Agency Information Collection Activities: Proposed New Information Collection Activity; Comment Request, Proposed Study Entitled “Historically Black Colleges and Universities (HBCU) Sexual Violence Climate Survey Project”, 32203-32204 [2017-14528]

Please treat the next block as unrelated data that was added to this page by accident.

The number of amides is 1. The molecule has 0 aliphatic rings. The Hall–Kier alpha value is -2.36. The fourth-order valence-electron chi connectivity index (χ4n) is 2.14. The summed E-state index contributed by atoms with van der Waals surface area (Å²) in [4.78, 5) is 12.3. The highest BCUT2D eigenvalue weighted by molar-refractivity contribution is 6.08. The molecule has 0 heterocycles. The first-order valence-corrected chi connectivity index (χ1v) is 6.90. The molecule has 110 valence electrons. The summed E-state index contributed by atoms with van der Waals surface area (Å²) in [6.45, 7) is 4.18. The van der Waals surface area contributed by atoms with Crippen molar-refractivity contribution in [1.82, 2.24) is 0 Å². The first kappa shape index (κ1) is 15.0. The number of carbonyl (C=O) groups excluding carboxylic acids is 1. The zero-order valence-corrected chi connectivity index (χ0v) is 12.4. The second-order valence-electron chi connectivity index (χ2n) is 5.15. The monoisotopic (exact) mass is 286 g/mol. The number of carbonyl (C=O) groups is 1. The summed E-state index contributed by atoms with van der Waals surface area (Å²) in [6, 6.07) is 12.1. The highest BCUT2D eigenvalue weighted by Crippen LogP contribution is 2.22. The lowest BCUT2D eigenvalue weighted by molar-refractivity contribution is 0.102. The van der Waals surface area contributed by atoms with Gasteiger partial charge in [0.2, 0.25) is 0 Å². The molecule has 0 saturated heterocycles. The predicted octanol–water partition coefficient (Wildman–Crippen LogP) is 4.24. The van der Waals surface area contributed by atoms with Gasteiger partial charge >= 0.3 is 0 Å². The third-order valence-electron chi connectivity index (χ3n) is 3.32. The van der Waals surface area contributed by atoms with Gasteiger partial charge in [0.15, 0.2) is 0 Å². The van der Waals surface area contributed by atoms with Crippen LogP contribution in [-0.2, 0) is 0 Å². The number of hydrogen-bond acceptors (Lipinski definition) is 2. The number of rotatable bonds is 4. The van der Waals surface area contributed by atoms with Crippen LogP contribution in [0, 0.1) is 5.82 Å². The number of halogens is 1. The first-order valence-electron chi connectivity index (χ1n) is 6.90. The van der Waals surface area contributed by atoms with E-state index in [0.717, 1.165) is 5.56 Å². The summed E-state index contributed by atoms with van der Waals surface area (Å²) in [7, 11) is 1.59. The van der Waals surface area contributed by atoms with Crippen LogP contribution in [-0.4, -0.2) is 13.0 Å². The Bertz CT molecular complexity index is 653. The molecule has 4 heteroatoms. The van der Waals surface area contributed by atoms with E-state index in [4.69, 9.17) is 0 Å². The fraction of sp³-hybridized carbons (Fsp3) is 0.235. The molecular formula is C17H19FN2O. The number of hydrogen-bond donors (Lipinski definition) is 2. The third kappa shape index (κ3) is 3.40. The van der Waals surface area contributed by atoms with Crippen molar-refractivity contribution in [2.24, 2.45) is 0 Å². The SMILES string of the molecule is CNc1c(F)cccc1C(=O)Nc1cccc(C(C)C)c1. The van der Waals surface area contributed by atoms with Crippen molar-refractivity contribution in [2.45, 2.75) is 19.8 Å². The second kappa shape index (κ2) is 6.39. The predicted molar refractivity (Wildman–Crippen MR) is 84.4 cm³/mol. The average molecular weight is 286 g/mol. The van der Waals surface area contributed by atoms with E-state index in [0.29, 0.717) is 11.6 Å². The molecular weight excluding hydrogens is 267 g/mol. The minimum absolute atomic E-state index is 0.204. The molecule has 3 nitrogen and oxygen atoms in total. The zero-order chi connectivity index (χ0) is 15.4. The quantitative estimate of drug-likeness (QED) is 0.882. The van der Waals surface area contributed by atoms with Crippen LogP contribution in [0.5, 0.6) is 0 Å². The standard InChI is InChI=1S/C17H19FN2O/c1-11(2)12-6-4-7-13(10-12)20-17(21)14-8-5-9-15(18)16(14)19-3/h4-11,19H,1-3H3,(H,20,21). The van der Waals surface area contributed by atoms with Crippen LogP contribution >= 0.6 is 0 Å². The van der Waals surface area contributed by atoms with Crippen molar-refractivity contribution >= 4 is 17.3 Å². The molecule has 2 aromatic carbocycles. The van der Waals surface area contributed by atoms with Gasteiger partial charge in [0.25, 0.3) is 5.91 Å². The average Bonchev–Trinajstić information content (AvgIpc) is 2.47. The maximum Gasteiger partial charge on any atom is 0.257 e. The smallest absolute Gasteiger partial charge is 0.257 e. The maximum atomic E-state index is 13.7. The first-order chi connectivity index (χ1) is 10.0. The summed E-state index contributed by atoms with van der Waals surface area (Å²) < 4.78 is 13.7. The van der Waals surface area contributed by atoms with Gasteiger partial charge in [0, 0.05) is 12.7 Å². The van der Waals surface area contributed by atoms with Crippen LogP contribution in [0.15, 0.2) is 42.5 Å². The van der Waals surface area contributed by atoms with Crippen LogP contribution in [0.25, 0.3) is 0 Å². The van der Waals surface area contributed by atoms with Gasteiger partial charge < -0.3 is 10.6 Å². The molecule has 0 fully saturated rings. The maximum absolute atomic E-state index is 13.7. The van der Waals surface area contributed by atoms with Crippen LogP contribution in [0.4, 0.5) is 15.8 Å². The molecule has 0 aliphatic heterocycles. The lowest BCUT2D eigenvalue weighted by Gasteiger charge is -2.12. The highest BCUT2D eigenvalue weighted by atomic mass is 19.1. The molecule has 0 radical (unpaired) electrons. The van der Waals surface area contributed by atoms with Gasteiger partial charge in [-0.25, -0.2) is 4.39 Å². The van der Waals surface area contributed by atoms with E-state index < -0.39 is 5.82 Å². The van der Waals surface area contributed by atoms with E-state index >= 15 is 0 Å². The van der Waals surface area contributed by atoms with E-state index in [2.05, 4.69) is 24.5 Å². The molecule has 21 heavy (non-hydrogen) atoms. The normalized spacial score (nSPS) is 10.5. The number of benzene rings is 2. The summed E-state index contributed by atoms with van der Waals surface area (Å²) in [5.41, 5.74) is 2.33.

Download as PDF Federal Register / Vol. 82, No. 132 / Wednesday, July 12, 2017 / Notices respond, including through the use of appropriate automated, electronic, mechanical, or other technological collection techniques or other forms of information technology, e.g., permitting electronic submission of responses. DEPARTMENT OF JUSTICE National Institute of Justice [OMB Number–1121–NEW] Agency Information Collection Activities: Proposed New Information Collection Activity; Comment Request, Proposed Study Entitled ‘‘Historically Black Colleges and Universities (HBCU) Sexual Violence Climate Survey Project’’ National Institute of Justice, U.S. Department of Justice. ACTION: 30-Day notice. AGENCY: The Department of Justice (DOJ), Office of Justice Programs, National Institute of Justice, will be submitting the following information collection request to the Office of Management and Budget (OMB) for review and approval in accordance with the Paperwork Reduction Act of 1995. DATES: Comments are encouraged and will be accepted for an additional 30 days until August 11, 2017. FOR FURTHER INFORMATION CONTACT: Written comments and/or suggestions regarding the items contained in this notice, especially the estimated public burden and associated response time, should be directed to Christine Crossland, National Institute of Justice, Office of Research and Evaluation, 810 Seventh Street NW., Washington, DC 20531 (overnight 20001) or via email at christine.crossland@ojp.usdoj.gov. Written comments and/or suggestions can also be sent to the Office of Management and Budget, Office of Information and Regulatory Affairs, Attention Department of Justice Desk Officer, Washington, DC 20503 or sent to OIRA_submissions@omb.eop.gov. SUPPLEMENTARY INFORMATION: Written comments and suggestions from the public and affected agencies concerning the proposed collection of information are encouraged. Your comments should address one or more of the following four points: —Evaluate whether the proposed collection of information is necessary for the proper performance of the functions of the agency, including whether the information will have practical utility; —Evaluate the accuracy of the agencies estimate of the burden of the proposed collection of information, including the validity of the methodology and assumptions used; —Enhance the quality, utility, and clarity of the information to be collected; and —Minimize the burden of the collection of information on those who are to asabaliauskas on DSKBBXCHB2PROD with NOTICES SUMMARY: VerDate Sep<11>2014 17:54 Jul 11, 2017 Jkt 241001 Overview of This Information Collection (1) Type of Information Collection: Modification of the Bureau of Justice Statistics’ (BJS) campus climate survey; Cognitive testing; Pilot testing of modified survey. (2) Title of the Form/Collection: Historically Black Colleges and Universities (HBCU) Sexual Violence Climate Survey Project. (3) Agency form number, if any, and the applicable component of the Department sponsoring the collection: The applicable component within the U.S. Department of Justice is the National Institute of Justice in the Office of Justice Programs. (4) Affected public who will be asked or required to respond, as well as a brief abstract: In early 2014, the White House established the Task Force to Protect Students from Sexual Assault. Representatives to the Task Force were from several federal departments and agencies, including the Centers for Disease Control and Prevention (CDC), the Office on Violence Against Women (OVW), and the National Institute of Justice (NIJ). The task force put forth a mandate to strengthen federal enforcement efforts and provide schools with additional tools to help prevent sexual violence on campuses. One such tool is the campus climate survey designed to help schools understand the magnitude and nature of sexual victimization experienced by students. As such, in 2014 OVW funded the Bureau of Justice Statistics (BJS), within the U.S. Department of Justice, to develop and test a pilot campus climate survey. The current project builds on the work of BJS by modifying their campus climate survey for use at HBCUs. (5) NIJ, in collaboration with the Rutgers Violence Against Women Research Consortium, will begin by engaging in cognitive testing to determine if the BJS campus climate survey is relevant to students from HBCUs. The methods for cognitive testing are based on the methods used in the BJS Validation Study. Two forms of cognitive testing will be used. First, crowdsourcing will be used to test the instrument online. Approximately 240 crowdsourced surveys will be piloted with participants who are 18–25 years old, with a high school degree and PO 00000 Frm 00044 Fmt 4703 Sfmt 4703 32203 matching the racial/ethnical demographics of HBCUs over approximately 2 months. Second, cognitive interviewing will then be used to further test the BJS campus climate survey with 30 African-American students (potentially to be recruited from the Rutgers-Newark campus). The BJS survey instrument will then be modified based on the findings from the crowdsourced surveys and cognitive interviews for use at HBCUs. Lastly, the modified BJS survey will be tested at three to six HBCUs; the survey will be offered to a random sample of 3,300 students over a period of approximately 2 months. At the end of this study, results from the survey will assist with the validation of a campus climate survey tool for HBCUs as well as information on the sexual violence rates at HBCUs. (6) An estimate of the total number of respondents and the amount of time estimated for an average respondent to respond/reply: The estimated range of burden for respondents completing the crowdsourcing survey is 30 minutes. Approximately 240 participants will be recruited to complete the survey. The estimated range of burden for respondents participating in the cognitive interviewing is 60 minutes. Approximately 30 students will be recruited to complete a cognitive interview. Lastly, the estimated range of burden for respondents completing the HBCU campus climate survey is expected to be between 15 minutes to 30 minutes for completion. The following factors were considered when creating the burden estimate: The estimated total number of sites (3 HBCUs plus 1 cognitive testing site) and students within sites (240 for crowd sourced surveys, 30 for cognitive interviews, and 3,300 at HBCUs), in the sampling plan for a total of 3,570 expected respondents. (7) An estimate of the total public burden (in hours) associated with the collection: The estimated public burden associated with this collection is 1,800 hours. It is estimated that each of the 240 crowd sourced surveys will take 30 minutes to complete (240 respondents × 30 minutes = 120 hours). It is estimated that each of the cognitive interviews will take 60 minutes to complete (30 respondents × 1 hour = 30 hours). Lastly, it is estimated that each campus climate survey will take 30 minutes to complete (3,300 respondents × 30 minutes = 1,650 hours). We estimate a 24-month data collection period, with all cognitive testing completed in year 1 for an annualized burden of 150 hours and all surveys administered in year 2, E:\FR\FM\12JYN1.SGM 12JYN1 32204 Federal Register / Vol. 82, No. 132 / Wednesday, July 12, 2017 / Notices or an annualized burden of 1,650 hours for year 2. If additional information is required contact: Melody Braswell, Department Clearance Officer, United States Department of Justice, Justice Management Division, Policy and Planning Staff, Two Constitution Square, 145 N Street NE., 3E.405A, Washington, DC 20530. Dated: July 6, 2017. Melody Braswell, Department Clearance Officer for PRA, U.S. Department of Justice. [FR Doc. 2017–14528 Filed 7–11–17; 8:45 am] BILLING CODE 4410–18–P DEPARTMENT OF LABOR Agency Information Collection Activities; Submission for OMB Review; Comment Request; Evaluation of Strategies Used in America’s Promise Job Driven Grant Program Evaluation Office of the Assistant Secretary for Policy, Chief Evaluation Office, Department of Labor. ACTION: Notice. AGENCY: The Department of Labor (DOL), as part of its continuing effort to reduce paperwork and respondent burden, conducts a preclearance consultation program to provide the general public and Federal agencies with an opportunity to comment on proposed and/or continuing collections of information in accordance with the Paperwork Reduction Act of 1995 (PRA95)]. This program helps to ensure that requested data can be provided in the desired format, reporting burden (time and financial resources) is minimized, collection instruments are clearly understood, and the impact of collection requirements on respondents is properly assessed. Currently, the Department of Labor is soliciting comments concerning the collection of data about the Evaluation of Strategies Used in America’s Promise Job Driven Grant Program Evaluation. A copy of the proposed Information Collection Request (ICR) can be obtained by contacting the office listed below in the addressee section of this notice. DATES: Written comments must be submitted to the office listed in the addressee section below on or before September 11, 2017. ADDRESSES: You may submit comments by either one of the following methods: asabaliauskas on DSKBBXCHB2PROD with NOTICES SUMMARY: VerDate Sep<11>2014 17:54 Jul 11, 2017 Jkt 241001 Email: ChiefEvaluationOffice@ dol.gov; Mail or Courier: Megan Lizik, Chief Evaluation Office, OASP, U.S. Department of Labor, Room S–2312, 200 Constitution Avenue NW., Washington, DC 20210. Instructions: Please submit one copy of your comments by only one method. All submissions received must include the agency name and OMB Control Number identified above for this information collection. Because we continue to experience delays in receiving mail in the Washington, DC area, commenters are strongly encouraged to transmit their comments electronically via email or to submit them by mail early. Comments, including any personal information provided, become a matter of public record. They will also be summarized and/or included in the request for OMB approval of the information collection request. FOR FURTHER INFORMATION CONTACT: Megan Lizik by email at ChiefEvaluationOffice@dol.gov. SUPPLEMENTARY INFORMATION: I. Background: The Chief Evaluation Office (CEO) of the U.S. Department of Labor (DOL) intends to design and conduct an evaluation to assess the success of the America’s Promise Job Driven Grant Program (America’s Promise). The goal of this project is to build knowledge about the effectiveness and implementation of the program. The evaluation will include two components, an implementation study and an impact study. The goal of the impact evaluation is to understand how programs and strategies funded under America’s Promise affect the outcomes of participants using an experimental or quasi-experimental design in a subset of three sites. The goal of the implementation evaluation is to understand program design and implementation for all 23 grantees, including more detailed focus on implementation in 12 grantees and a measurement of partnerships and systems change in six grantees. This Federal Register Notice provides the opportunity to comment on proposed data collection instruments that will be used in the evaluation: * Grantee survey. To understand early implementation experiences, the project will field a web-based survey to all America’s Promise grantees promptly after the receipt of OMB clearance, likely in spring 2018. This survey will gather information about grantee characteristics, services and operations, partner recruitment methods, partners’ characteristics, strategies for engaging PO 00000 Frm 00045 Fmt 4703 Sfmt 4703 employers, employer participation by sector, and early implementation challenges. * Partner network survey. To measure partnership development and resulting systems change, the project will select up to six grantees to participate in two rounds of a web-based partner network survey with up to 25 primary partners. The survey will be fielded in spring 2018 and early 2020. * Baseline information forms (BIFs). In sites selected for the impact study, applicants will complete a BIF prior to random assignment. The BIF will collect demographics, education history, work history, and contact information. Whenever possible, BIFs will be collected electronically through the study’s web-based random assignment system (RAS). * Study random assignment system (RAS). The study RAS will be a webbased system used by program staff to enter an initial record for each applicant and initiate the baseline information form for the applicant to complete. The system will then conduct random assignment and monitor the integrity of random assignment. * Text survey. Between completion of the baseline information form and a follow-up survey (which will be included in a future information request), the evaluation will use texting to ask a short series of questions of study participants who were part of random assignment. Questions will include employment status, hours worked in the current week, if any training has recently been completed or is ongoing, and satisfaction with a training program or activity that was recently completed by participants at that site. A future information collection request will include site visit and telephone interview protocols as well as a follow-up survey of members of the treatment and control groups. II. Desired Focus of Comments: Currently, the Department of Labor is soliciting comments concerning the above data collection for the Evaluation of Strategies Used in the America’s Promise Job Driven Grant Program Evaluation. DOL is particularly interested in comments that do the following: * Evaluate whether the proposed collection of information is necessary for the proper performance functions of the agency, including whether the information will have practical utility; E:\FR\FM\12JYN1.SGM 12JYN1